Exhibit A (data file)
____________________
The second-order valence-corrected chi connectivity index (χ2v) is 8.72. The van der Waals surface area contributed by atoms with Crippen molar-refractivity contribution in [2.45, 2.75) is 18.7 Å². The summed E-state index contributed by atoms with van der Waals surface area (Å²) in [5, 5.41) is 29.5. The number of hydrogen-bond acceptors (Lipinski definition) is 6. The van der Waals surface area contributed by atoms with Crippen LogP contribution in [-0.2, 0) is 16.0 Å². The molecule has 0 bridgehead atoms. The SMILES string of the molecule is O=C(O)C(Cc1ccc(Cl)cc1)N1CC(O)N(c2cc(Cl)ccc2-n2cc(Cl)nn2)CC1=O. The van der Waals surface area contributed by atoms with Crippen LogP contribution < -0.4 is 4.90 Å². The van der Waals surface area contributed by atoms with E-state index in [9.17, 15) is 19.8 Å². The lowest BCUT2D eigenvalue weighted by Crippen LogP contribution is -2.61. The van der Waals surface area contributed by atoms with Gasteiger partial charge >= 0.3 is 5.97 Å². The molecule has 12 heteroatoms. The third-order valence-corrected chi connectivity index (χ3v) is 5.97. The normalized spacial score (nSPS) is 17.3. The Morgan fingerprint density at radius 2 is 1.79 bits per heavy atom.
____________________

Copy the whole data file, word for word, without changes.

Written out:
The second-order valence-corrected chi connectivity index (χ2v) is 8.72. The van der Waals surface area contributed by atoms with Crippen molar-refractivity contribution in [2.45, 2.75) is 18.7 Å². The summed E-state index contributed by atoms with van der Waals surface area (Å²) in [5, 5.41) is 29.5. The number of hydrogen-bond acceptors (Lipinski definition) is 6. The van der Waals surface area contributed by atoms with Crippen LogP contribution in [-0.2, 0) is 16.0 Å². The molecule has 0 bridgehead atoms. The SMILES string of the molecule is O=C(O)C(Cc1ccc(Cl)cc1)N1CC(O)N(c2cc(Cl)ccc2-n2cc(Cl)nn2)CC1=O. The van der Waals surface area contributed by atoms with Crippen LogP contribution < -0.4 is 4.90 Å². The van der Waals surface area contributed by atoms with E-state index in [9.17, 15) is 19.8 Å². The lowest BCUT2D eigenvalue weighted by Crippen LogP contribution is -2.61. The van der Waals surface area contributed by atoms with Gasteiger partial charge >= 0.3 is 5.97 Å². The molecule has 12 heteroatoms. The third-order valence-corrected chi connectivity index (χ3v) is 5.97. The normalized spacial score (nSPS) is 17.3. The Morgan fingerprint density at radius 2 is 1.79 bits per heavy atom.